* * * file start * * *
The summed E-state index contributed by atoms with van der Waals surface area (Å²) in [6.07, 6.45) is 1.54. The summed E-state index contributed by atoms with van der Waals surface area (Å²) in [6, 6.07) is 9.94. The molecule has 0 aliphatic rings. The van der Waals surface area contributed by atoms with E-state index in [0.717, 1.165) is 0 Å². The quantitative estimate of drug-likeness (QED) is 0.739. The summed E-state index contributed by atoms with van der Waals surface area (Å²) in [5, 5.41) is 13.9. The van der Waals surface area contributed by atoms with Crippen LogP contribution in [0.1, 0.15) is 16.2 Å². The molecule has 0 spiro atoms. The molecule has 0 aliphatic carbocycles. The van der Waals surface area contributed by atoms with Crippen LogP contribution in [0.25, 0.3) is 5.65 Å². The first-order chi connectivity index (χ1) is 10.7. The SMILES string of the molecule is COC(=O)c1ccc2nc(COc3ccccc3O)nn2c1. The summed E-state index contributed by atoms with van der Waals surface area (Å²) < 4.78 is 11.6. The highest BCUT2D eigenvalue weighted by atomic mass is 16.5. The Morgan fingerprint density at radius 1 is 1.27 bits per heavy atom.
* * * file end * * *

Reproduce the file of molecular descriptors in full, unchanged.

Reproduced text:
The summed E-state index contributed by atoms with van der Waals surface area (Å²) in [6.07, 6.45) is 1.54. The summed E-state index contributed by atoms with van der Waals surface area (Å²) in [6, 6.07) is 9.94. The molecule has 0 aliphatic rings. The van der Waals surface area contributed by atoms with E-state index in [0.717, 1.165) is 0 Å². The quantitative estimate of drug-likeness (QED) is 0.739. The summed E-state index contributed by atoms with van der Waals surface area (Å²) in [5, 5.41) is 13.9. The van der Waals surface area contributed by atoms with Crippen LogP contribution in [0.1, 0.15) is 16.2 Å². The molecule has 0 spiro atoms. The molecule has 0 aliphatic carbocycles. The van der Waals surface area contributed by atoms with Crippen LogP contribution in [0.25, 0.3) is 5.65 Å². The first-order chi connectivity index (χ1) is 10.7. The SMILES string of the molecule is COC(=O)c1ccc2nc(COc3ccccc3O)nn2c1. The summed E-state index contributed by atoms with van der Waals surface area (Å²) < 4.78 is 11.6. The highest BCUT2D eigenvalue weighted by atomic mass is 16.5. The Morgan fingerprint density at radius 1 is 1.27 bits per heavy atom.